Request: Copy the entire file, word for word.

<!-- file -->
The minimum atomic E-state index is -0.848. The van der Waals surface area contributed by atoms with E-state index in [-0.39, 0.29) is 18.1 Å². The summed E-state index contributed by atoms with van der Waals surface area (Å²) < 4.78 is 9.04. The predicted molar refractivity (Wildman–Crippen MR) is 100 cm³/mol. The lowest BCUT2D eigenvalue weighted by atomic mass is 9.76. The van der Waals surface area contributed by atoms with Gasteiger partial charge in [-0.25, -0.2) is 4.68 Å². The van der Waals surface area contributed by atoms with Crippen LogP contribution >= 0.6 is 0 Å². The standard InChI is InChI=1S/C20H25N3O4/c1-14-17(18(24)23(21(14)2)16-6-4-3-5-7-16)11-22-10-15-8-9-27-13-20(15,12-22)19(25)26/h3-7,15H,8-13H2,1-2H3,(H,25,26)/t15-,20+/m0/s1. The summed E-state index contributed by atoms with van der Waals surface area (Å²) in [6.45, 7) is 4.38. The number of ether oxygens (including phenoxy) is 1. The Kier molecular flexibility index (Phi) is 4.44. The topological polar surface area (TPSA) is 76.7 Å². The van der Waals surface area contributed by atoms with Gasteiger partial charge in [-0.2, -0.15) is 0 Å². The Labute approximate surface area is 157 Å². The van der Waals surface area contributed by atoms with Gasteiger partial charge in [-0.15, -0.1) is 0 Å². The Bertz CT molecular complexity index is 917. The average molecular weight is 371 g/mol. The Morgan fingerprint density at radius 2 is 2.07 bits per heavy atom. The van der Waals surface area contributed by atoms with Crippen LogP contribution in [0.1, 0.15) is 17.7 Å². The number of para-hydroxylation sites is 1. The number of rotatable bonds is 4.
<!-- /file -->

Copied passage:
The minimum atomic E-state index is -0.848. The van der Waals surface area contributed by atoms with E-state index in [-0.39, 0.29) is 18.1 Å². The summed E-state index contributed by atoms with van der Waals surface area (Å²) < 4.78 is 9.04. The predicted molar refractivity (Wildman–Crippen MR) is 100 cm³/mol. The lowest BCUT2D eigenvalue weighted by atomic mass is 9.76. The van der Waals surface area contributed by atoms with Gasteiger partial charge in [-0.25, -0.2) is 4.68 Å². The van der Waals surface area contributed by atoms with Crippen LogP contribution >= 0.6 is 0 Å². The standard InChI is InChI=1S/C20H25N3O4/c1-14-17(18(24)23(21(14)2)16-6-4-3-5-7-16)11-22-10-15-8-9-27-13-20(15,12-22)19(25)26/h3-7,15H,8-13H2,1-2H3,(H,25,26)/t15-,20+/m0/s1. The summed E-state index contributed by atoms with van der Waals surface area (Å²) in [6.45, 7) is 4.38. The number of ether oxygens (including phenoxy) is 1. The Kier molecular flexibility index (Phi) is 4.44. The topological polar surface area (TPSA) is 76.7 Å². The van der Waals surface area contributed by atoms with Gasteiger partial charge in [-0.2, -0.15) is 0 Å². The Labute approximate surface area is 157 Å². The van der Waals surface area contributed by atoms with Gasteiger partial charge in [-0.15, -0.1) is 0 Å². The Bertz CT molecular complexity index is 917. The average molecular weight is 371 g/mol. The Morgan fingerprint density at radius 2 is 2.07 bits per heavy atom. The van der Waals surface area contributed by atoms with Crippen LogP contribution in [0.1, 0.15) is 17.7 Å². The number of para-hydroxylation sites is 1. The number of rotatable bonds is 4.